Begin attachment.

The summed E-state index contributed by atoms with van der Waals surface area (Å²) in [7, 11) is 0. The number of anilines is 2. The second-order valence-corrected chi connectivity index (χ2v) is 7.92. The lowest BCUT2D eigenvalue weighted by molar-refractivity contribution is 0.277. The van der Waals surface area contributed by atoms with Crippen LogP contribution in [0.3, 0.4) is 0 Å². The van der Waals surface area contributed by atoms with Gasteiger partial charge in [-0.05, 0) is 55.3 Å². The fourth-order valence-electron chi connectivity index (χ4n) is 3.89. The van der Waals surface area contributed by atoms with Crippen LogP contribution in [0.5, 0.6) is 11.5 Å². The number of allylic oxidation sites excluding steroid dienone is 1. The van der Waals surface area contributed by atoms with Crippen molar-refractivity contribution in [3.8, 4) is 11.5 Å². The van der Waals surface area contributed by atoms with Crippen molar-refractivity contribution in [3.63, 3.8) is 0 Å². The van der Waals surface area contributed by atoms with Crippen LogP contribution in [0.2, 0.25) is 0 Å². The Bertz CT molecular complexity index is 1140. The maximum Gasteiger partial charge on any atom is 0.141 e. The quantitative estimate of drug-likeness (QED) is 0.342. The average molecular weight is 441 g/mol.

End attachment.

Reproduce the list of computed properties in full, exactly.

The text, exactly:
The summed E-state index contributed by atoms with van der Waals surface area (Å²) in [7, 11) is 0. The number of anilines is 2. The second-order valence-corrected chi connectivity index (χ2v) is 7.92. The lowest BCUT2D eigenvalue weighted by molar-refractivity contribution is 0.277. The van der Waals surface area contributed by atoms with Crippen LogP contribution in [0.3, 0.4) is 0 Å². The van der Waals surface area contributed by atoms with Gasteiger partial charge in [-0.05, 0) is 55.3 Å². The fourth-order valence-electron chi connectivity index (χ4n) is 3.89. The van der Waals surface area contributed by atoms with Crippen LogP contribution in [0.5, 0.6) is 11.5 Å². The number of allylic oxidation sites excluding steroid dienone is 1. The van der Waals surface area contributed by atoms with Crippen molar-refractivity contribution in [3.8, 4) is 11.5 Å². The van der Waals surface area contributed by atoms with Crippen molar-refractivity contribution in [3.63, 3.8) is 0 Å². The van der Waals surface area contributed by atoms with Crippen LogP contribution in [0.2, 0.25) is 0 Å². The Bertz CT molecular complexity index is 1140. The maximum Gasteiger partial charge on any atom is 0.141 e. The quantitative estimate of drug-likeness (QED) is 0.342. The average molecular weight is 441 g/mol.